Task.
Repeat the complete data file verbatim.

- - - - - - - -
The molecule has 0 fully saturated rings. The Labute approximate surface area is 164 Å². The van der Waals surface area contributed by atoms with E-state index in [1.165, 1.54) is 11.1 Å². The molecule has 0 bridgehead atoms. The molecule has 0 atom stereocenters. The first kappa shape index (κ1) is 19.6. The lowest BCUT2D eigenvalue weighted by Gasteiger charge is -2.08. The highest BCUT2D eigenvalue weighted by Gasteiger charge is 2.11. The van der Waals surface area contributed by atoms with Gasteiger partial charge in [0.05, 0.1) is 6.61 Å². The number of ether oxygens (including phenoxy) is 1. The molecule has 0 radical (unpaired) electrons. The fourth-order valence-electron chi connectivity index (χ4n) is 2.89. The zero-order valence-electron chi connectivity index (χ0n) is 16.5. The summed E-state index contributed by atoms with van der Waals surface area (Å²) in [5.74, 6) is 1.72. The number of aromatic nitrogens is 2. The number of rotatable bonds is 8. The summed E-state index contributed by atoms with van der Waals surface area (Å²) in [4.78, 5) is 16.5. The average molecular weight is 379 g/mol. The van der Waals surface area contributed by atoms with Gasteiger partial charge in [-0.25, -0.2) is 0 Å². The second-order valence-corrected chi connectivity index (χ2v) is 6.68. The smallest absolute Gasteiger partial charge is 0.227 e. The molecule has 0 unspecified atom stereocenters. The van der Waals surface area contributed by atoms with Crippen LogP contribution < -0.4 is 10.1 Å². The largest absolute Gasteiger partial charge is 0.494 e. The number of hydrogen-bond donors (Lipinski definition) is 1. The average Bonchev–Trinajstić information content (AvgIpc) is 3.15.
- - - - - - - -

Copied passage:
The molecule has 0 fully saturated rings. The Labute approximate surface area is 164 Å². The van der Waals surface area contributed by atoms with E-state index in [1.165, 1.54) is 11.1 Å². The molecule has 0 bridgehead atoms. The molecule has 0 atom stereocenters. The first kappa shape index (κ1) is 19.6. The lowest BCUT2D eigenvalue weighted by Gasteiger charge is -2.08. The highest BCUT2D eigenvalue weighted by Gasteiger charge is 2.11. The van der Waals surface area contributed by atoms with Gasteiger partial charge in [0.05, 0.1) is 6.61 Å². The number of ether oxygens (including phenoxy) is 1. The molecule has 0 radical (unpaired) electrons. The fourth-order valence-electron chi connectivity index (χ4n) is 2.89. The zero-order valence-electron chi connectivity index (χ0n) is 16.5. The summed E-state index contributed by atoms with van der Waals surface area (Å²) in [5.74, 6) is 1.72. The number of aromatic nitrogens is 2. The number of rotatable bonds is 8. The summed E-state index contributed by atoms with van der Waals surface area (Å²) in [4.78, 5) is 16.5. The average molecular weight is 379 g/mol. The van der Waals surface area contributed by atoms with Gasteiger partial charge in [-0.25, -0.2) is 0 Å². The second-order valence-corrected chi connectivity index (χ2v) is 6.68. The smallest absolute Gasteiger partial charge is 0.227 e. The molecule has 0 unspecified atom stereocenters. The van der Waals surface area contributed by atoms with Crippen LogP contribution < -0.4 is 10.1 Å². The largest absolute Gasteiger partial charge is 0.494 e. The number of hydrogen-bond donors (Lipinski definition) is 1. The average Bonchev–Trinajstić information content (AvgIpc) is 3.15.